Start Song A Start End Audio CD Track 1 no gap Track 2 End
Disc At Once This method writes all tracks at once. Similarly to when using the Track At Once method, the data from the beginning to the end of the stereo track of each song is written to the CD as one track. However since writing does not stop until all data has been written, there will be no gap between the tracks.
Start Song A Marker = off Start Song B Marker = off End End
Audio CD Track 1 Track 2 interval (2 seconds)
In order for a disc written using Track At Once to be playable by the CD-RW drive or a CD player, you must perform a process known as nalizing to write track information to the disc. Once you have nalized a disc, you cannot write any more data to it.
When using Disc At Once to write a CD, you can use the start point, end point and markers that were assigned within the AW1600 song to divide a single continuous song into multiple tracks for writing. For example, this is convenient when you have recorded a live performance as a single song, and want to assign track numbers while leaving the playback in continuous form.
Start Song A Marker = on Start Song B Marker = off End End
Audio CD Track 1 Track 2 Track 3 Track 4
A track shorter than four seconds cannot be written to an audio CD. If you use start point/end point/markers to divide a song into multiple tracks, make sure that each track is at least four seconds long. If the length of the stereo track exceeds the writable length of the media, you can create an audio CD by adjusting the start point/ end point so that the region is within the allowable length. ( p. 106)
Media that you write using Disc At Once will be nalized automatically, and can be played back by a CD-RW drive or CD player that supports that type of media. However, no further data can be written to a disc that was written using Disc At Once.
Basic settings for the CD-RW drive
Before you actually write data to a CD, you will need to make basic settings for the CD-RW drive.
3 To execute the erasure, move the cursor to
the OK button. If you decide not to erase the disc, move the cursor to the CANCEL button. Then press the [ENTER] key. If you selected the OK button, erasure will begin. (This operation cannot be halted.)
Move the cursor to the desired button, and press the [ENTER] key. A popup window will ask you to conrm the erasure.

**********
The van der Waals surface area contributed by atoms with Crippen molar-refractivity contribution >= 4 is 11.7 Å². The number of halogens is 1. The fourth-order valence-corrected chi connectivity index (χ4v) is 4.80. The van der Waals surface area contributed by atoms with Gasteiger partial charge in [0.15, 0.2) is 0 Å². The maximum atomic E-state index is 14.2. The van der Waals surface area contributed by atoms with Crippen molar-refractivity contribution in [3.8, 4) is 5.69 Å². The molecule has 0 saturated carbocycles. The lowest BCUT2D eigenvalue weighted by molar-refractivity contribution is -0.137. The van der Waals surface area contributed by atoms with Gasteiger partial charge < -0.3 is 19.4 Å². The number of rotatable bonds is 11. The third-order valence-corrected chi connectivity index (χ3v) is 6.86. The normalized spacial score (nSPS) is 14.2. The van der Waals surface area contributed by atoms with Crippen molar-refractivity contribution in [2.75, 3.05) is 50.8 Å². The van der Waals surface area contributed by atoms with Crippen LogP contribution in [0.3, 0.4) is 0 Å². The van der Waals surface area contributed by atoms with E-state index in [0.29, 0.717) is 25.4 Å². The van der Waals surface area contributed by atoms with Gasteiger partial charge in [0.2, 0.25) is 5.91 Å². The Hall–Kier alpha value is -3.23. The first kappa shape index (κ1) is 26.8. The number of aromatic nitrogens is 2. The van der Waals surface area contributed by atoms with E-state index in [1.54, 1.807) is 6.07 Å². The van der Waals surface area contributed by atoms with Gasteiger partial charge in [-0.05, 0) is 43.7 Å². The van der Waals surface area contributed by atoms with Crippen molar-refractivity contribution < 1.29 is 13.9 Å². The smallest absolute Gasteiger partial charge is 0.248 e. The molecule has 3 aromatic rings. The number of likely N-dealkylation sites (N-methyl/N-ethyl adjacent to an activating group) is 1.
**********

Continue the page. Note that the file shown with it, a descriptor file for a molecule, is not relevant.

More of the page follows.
Playing an audio CD
You can use the CD-RW drive to play back a conventional audio CD or CD-R/RW media to which audio data has been written. This is referred to as the CD Play function.
The CD Play function can also play audio data from a mixed-mode CD-ROM (only track 2 and following) or CD Extra (only the rst session).
press the [CD] key or hold down the [CD] key and use the CURSOR [ ]/[ ] keys to access the CD PLAY page of the CD screen. In this page you can play back an audio CD inserted in the CD-RW drive.
4 To play the CD tracks, press the PLAY [
] key. To stop, press the STOP  key. During playback, the audio output of the CD-RW drive will be sent directly to the stereo output channel. Use the STEREO fader to adjust the volume. When the CD Play function is on, the keys of the transport section will have the following functions.
Key PLAY [ ] key Play Stop ] key Rewind/Fast-forward Select tracks Select tracks Operation
STOP  key REW [ ] key/FF [
1 CD PLAY button Switches the CD Play function on/off. B INPUT CH MUTE/MIX button Use this button to specify whether the signals of input channels 18 will be output together with the CD playback (MIX button), or whether only the CD signal will be output (MUTE button). C List Displays the tracks of the audio CD that is inserted in the CD-RW drive.
When the cursor is located in the list, you can turn the [DATA/ JOG] dial to select tracks. While an audio CD is playing, the access indicator in the display section will blink.
5 To exit the CD Play function, move the cursor to the CD PLAY button and press the [ENTER] key.
2 Insert the audio CD that you want to play
into the CD-RW drive.
The CD PLAY button can be switched on/off only while the CD is stopped. While the CD PLAY button is on, the CD-RW drive will be locked, and it will not be possible to eject the disc.
3 Move the cursor to the CD PLAY button and
press the [ENTER] key. The CD Play function will be turned on, and the CD track data will be read.
Quick loop sampler
This chapter explains how to use the Quick Loop Sampler section.
About the quick loop sampler
The AW1600 contains a quick loop sampler that lets you play stereo waveforms (samples) by striking the four pads.